CHAT dating the Gospels (was: Languages in Gibson's Passion)
|From:||Ray Brown <ray.brown@...>|
|Date:||Friday, March 12, 2004, 6:16|
>On Thursday, March 11, 2004, at 07:04 AM, Joe wrote:
> Ph. D. wrote:
>> Ray Brown wrote:
>>> If we accept the historicity of John's account (and I
>>> do), then it's quite clear that Pilate took full[snip]
>> Of course, the gospels were not written down until
>> sixty to one hundred years after the fact, so it's even
>> possible that Pilate ordered the text written and the
>> story became changed to say that Pilate actually
>> wrote it (or even that there was no text at all and that
>> it's an embellishment to the story).
> I'm curious how you came by this, or researchers did, or whatever.
So am I - Ph.D.'s dates are rather later than those normally given. We
know that Luke was a contemporary of Paul; indeed, Luke is mentioned in
some of Paul's letters, and some parts of the 'Acts of the Apostles' seem
to incorporate a 1st person diary kept by Luke. So to put him, at least,
60 to 100 years after the crucifixion not as far as I can see in
accordance with the evidence we have. All the authorities I've come across
generally put Luke's Gospel as somewhere between 70 to 80 CE, i.e. about
40 to 50 years later.
The Greek Gospel that bears Matthew's name is generally placed about the
same date (we do have other ancient evidence like the writings of people
such as Eusebios). There was a tradition that the original Matthew was
written in Aramaic and was the first of the Gospels. There is AFAIK now no
evidence to confirm or, indeed, deny this. It would seem, however, that
our Greek Matthew is likely to be more than a translation - but it may be
in some way related to an earlier version connected with the Apostle
But both Matthew & Luke clearly knew of Mark's Gospel and it's agreed now
by practically everyone AFAIK that Mark's is the earliest and it's usually
dated from the mid 60s, i.e. between 30 to 40 years after the crucifixion.
Only John's is given a later dating, from the end of 1st cent or the early
years of the 2nd, i.e. somewhere about 70 years after the crucifixion.
I've never seen it put as late as 100 years. The ancient tradition was
that the 'Beloved Disciple' was John, son of Zebedee & that he was the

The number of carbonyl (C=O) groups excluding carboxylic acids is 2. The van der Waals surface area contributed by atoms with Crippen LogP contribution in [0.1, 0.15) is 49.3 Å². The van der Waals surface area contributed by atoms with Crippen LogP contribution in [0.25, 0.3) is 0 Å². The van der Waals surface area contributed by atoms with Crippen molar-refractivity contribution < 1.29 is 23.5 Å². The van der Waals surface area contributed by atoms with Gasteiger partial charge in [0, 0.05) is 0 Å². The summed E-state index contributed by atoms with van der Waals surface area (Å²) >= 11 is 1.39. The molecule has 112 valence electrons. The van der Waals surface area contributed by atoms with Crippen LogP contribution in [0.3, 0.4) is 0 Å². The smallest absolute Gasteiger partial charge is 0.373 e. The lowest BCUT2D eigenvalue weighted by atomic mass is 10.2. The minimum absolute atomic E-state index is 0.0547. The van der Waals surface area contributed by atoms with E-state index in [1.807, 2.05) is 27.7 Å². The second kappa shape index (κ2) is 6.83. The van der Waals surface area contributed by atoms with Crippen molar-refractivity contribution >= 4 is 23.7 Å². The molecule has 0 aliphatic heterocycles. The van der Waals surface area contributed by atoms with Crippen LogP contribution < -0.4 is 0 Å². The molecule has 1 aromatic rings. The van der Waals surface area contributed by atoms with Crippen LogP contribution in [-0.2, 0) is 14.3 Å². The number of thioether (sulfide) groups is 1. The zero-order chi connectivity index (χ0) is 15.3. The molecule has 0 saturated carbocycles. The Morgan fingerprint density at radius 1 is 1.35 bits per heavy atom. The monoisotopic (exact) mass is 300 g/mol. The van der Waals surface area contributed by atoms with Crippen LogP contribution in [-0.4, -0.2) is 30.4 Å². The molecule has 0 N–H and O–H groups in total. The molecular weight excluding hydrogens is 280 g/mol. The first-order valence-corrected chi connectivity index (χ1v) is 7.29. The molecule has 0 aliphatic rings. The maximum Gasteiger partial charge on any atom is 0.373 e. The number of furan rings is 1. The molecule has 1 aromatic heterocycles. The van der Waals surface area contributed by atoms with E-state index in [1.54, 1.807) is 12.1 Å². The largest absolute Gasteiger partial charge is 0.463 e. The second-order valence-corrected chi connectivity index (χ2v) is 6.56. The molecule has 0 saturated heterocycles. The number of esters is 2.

author of the Gospel. But it would seem odd for him to refer to himself, I
think, as 'the disciple whom Jesus loved'. Also the Gospel does show signs
of editing; on the other hand it also shows a fairly intimate knowledge of
the Holy Land and Jewish customs. The likely scenario, it seems to me, is
that the Apostle John is essentially the author, but that it was published
posthumously by a follower/followers of John. Anyway, as I say, the Gospel
is usually dated at somwhere about 100 CE.
So, like Jo, I'm curious about Ph.D's later datings.
On Thursday, March 11, 2004, at 09:49 AM, Peter Bleackley wrote:
> There is a church in Italy which processes an object claimed to be the
> Titulus. Paleographic analysis,
'twould be very remarkable if it were the titulus. Do you know more about
the palaeographic analysis?
> and the fact that the inscriptions are not
> in the order mentioned in the Gospels,
Actually, only _one_ Gospel mentions the three languages, John's Gospel.
Although John mentions them in the order Hebrew, Latin, Greek, it doesn't
necessarily mean that the titulus had them in that same order.
> suggest that it may well be genuine.
> (eg, first century abbreviations are used, that a later forger would be
> unlikely to know.)
Interesting - can you tell us more? Even if it is genuine, it confirms the
presence of a titulus (i.e. the Gospel writers didn't make it up); indeed,
it wasn't exactly an uncommon practice. Personally I can see no good
reason for doubting it in the case of Jesus.
But, interesting as it is, it doesn't throw any light on the dating of the
Until I'm given good reason to think otherwise, I hold to my belief that
John did witness the crucifixion as we read in John 19, verses 26 and 27,
and that the events he caused to be recorded, even tho the publication was
some 70 years later, are those of an eye-witness.
"A mind which thinks at its own expense will always
interfere with language." J.G. Hamann, 1760